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‘We have no hope’: What Pakistan’s expulsion of Afghan refugees means for women

by Zahra Nader January 15, 2024

This article was republished from a Fuller Project newsletter on January 15, 2024. Subscribe here.

When the Taliban took over Afghanistan in August 2021, they stripped women of their basic rights to work and education. Many families, especially those headed by women, felt they had no choice but to leave. Most of them ended up in neighboring Pakistan and Iran, which for decades have hosted large numbers of Afghan refugees. 

That all changed last year when the Pakistani government announced it would forcefully deport undocumented immigrants who hadn’t voluntarily left by November. This mostly affected the 1.3 million Afghans living in Pakistan. Since mid-September last year, more than 375,000 Afghans have left, 20,000 of them forcibly. Pakistani authorities have carried out mass detentions, seized property and livestock and destroyed identity documents, according to Human Rights Watch. 

At Zan Times, a newsroom led by Afghan women and a regular Fuller Project partner, we’ve been reporting on what it means for women forced to return to a country where they face serious risk. Below is the story of Z Ahamdi, who was arrested in Pakistan with her family (she isn’t using her full name for security reasons). Her words have been translated and edited for clarity.

The Pakistani police stormed my house at 10 a.m. on Thursday, November 2 while we were eating breakfast. My children had just woken up. They quickly and angrily ransacked all the bedrooms, the kitchen and the bathroom. They asked us for documents. When we showed them our U.N. card, [which shows that my family and I came to Pakistan as refugees and our case is being processed], they threw it away and said that our visa had expired, and we should all be imprisoned. They forced us out of our home, including my husband, my four children and my two guests, and locked the door. They took us to prison. 

Before coming to Pakistan, I practiced law independently in Herat for six years. Five other young women worked with me in my office. Most of the cases we worked on had to do with domestic violence, family disputes and divorce. Many times, we were threatened by the parties to our [practice’s] lawsuits. When the Taliban came to power, the people opposed to our work became bolder and could target us more easily. At the beginning of the Taliban rule, I approached the government offices several times to get a work permit, but they did not even allow me to go inside.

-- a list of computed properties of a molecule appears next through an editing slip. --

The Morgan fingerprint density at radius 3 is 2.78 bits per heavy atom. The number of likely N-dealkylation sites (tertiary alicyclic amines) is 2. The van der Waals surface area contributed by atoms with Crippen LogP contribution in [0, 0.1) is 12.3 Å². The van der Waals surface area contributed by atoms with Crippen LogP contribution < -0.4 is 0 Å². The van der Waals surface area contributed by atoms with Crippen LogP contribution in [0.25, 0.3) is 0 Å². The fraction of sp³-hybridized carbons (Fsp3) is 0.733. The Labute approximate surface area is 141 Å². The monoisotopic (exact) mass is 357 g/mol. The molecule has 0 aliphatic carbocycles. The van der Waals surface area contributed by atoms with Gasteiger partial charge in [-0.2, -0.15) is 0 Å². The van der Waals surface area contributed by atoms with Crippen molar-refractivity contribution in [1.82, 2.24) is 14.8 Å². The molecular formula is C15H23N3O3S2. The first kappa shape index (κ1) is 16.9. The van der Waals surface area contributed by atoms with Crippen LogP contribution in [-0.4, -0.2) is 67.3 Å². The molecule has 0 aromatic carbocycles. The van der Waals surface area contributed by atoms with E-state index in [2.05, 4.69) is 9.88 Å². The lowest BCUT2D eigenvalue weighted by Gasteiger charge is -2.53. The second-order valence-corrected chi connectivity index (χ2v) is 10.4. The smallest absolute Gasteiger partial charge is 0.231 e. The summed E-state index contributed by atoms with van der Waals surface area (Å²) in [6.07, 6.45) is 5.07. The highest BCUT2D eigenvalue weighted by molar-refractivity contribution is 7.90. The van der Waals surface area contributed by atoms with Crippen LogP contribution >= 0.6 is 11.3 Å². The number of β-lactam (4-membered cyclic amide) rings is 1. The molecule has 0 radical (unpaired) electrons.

In October 2021, the Taliban imprisoned my brother for 10 days. They asked him to stop me from practicing law. My brother left Afghanistan very soon after his release. In May 2022, I was able to get a one-month medical visa and went to Pakistan. [While there], I applied for a visa extension, which got rejected after eight months. That’s why I have been living without a visa since last year. I have only one document from the UNHCR office [the UN Refugee Agency].

The prison was very cold. There were about 40 people, including women, children and men. Everyone was in a miserable situation. There were two beds, on which old women were sitting, and the rest were on the cold and damp floor. No one was wearing warm clothes. Everyone was shivering. Small children were just crying. 

My one-year-old son suffered a seizure. When he fainted, I made noise. They only allowed me and my son to go to the hospital. They kept the rest of my family, including my two daughters and my 9-year-old son. I tried my best to free them from prison. But I heard that they were transferred to the refugee camp the next morning. I was so scared. 

I contacted several places, including UNHCR and the World Association of Defense Lawyers. Their pressure made the Pakistan Bar Association help free my family. They were released after two days and one night. We came to Pakistan hoping to start a comfortable life. My children should study but now no school accepts them because they are refugees. We are all destitute, depressed and have no hope.

Now, if we want to renew the visa again, we have to pay a $6,000 fine. We cannot afford to pay such a big amount. The Pakistani government announced that it would give refugees until February to voluntarily pay the fines and leave Pakistan. Anyone who does not voluntarily leave Pakistan after February 2024 will be fined $100 every month.

We haven’t been able to leave the house for two months. We buy the food we need with the help of our Pakistani neighbor. Every moment I fear that we will be caught and sent back to Afghanistan. If we are deported, the Taliban and those who were parties to our lawsuits can easily harm or kill us. 

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